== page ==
Unfortunately some volunteers give their time in order to achieve their own agendas, not from a sincere desire to help. In these cases, shelters spend many valuable hours training people who instead hinder shelter efforts by filing trivial criticisms and fanatical accusations of abuse. These volunteers may make unreasonable demands based more on emotional projection than good animal husbandry. There have been cases of volunteers filing criminal charges against animal control workers for imagined abuse and then continuing to participate at the same facility. It is not helpful for a volunteer to challenge every rule and rebel against proper procedures. Such tactics can create danger to themselves, the visiting public, shelter workers, and the dogs. Hard feelings can result in resentment, conflict and ultimately, loss of morale. Imagine having to work in the same location as someone that has filed criminal charges against you. There is no disciplinary recourse; because they are not employees, they really don’t have to answer to anyone.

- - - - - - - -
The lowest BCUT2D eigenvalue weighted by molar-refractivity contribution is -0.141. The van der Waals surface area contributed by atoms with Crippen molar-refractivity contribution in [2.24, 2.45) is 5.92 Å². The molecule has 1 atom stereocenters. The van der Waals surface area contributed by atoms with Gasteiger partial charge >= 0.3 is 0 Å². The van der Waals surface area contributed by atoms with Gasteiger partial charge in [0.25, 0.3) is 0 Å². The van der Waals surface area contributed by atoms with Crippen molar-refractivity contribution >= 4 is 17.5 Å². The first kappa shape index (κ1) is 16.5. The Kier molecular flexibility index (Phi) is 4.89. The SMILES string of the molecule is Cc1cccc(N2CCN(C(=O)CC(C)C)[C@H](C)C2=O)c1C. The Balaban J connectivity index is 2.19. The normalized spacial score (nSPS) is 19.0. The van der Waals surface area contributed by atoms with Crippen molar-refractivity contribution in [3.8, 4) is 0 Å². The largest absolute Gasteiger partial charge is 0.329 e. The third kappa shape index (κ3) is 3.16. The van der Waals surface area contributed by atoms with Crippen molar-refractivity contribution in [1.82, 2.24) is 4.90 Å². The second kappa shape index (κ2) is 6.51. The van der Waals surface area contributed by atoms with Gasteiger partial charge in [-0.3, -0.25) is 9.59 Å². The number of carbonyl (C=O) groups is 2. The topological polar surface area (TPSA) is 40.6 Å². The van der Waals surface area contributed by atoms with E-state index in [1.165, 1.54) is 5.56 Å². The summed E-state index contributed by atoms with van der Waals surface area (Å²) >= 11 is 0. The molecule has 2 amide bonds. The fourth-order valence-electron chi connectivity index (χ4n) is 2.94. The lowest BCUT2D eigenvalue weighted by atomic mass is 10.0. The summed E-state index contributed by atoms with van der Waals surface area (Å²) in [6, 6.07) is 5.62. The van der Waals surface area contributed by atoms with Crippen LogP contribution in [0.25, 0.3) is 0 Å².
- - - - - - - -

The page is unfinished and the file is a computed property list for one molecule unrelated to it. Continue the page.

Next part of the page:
There has been more attention paid lately to the intimidation and strong-arm techniques employed by animal rights activists against businesses. Why are county or city animal controls not afforded the same consideration? Caution needs to be exercised in interviewing, screening and allowing access to the inner workings of a care facility. The wrong people can cause more harm than good. Good volunteers will not balk at some of the smellier chores. They are willing to scoop poop, clean cat boxes, bathe or clip dirty animals. Animal care personnel have expressed a preference for volunteers performing mandated community service, obligated to fulfill a set amount of work hours and accountable for their actions. Shelter personnel learn to be leery of help offered and to constantly be on their guard. Sincere volunteers can meet so much resistance that they come away feeling suspicious and hostile. If they don’tunderstand the underlying reasons, they may begin to suspect and doubt the shelters true motives and method of operation. That feeling can spread through the community.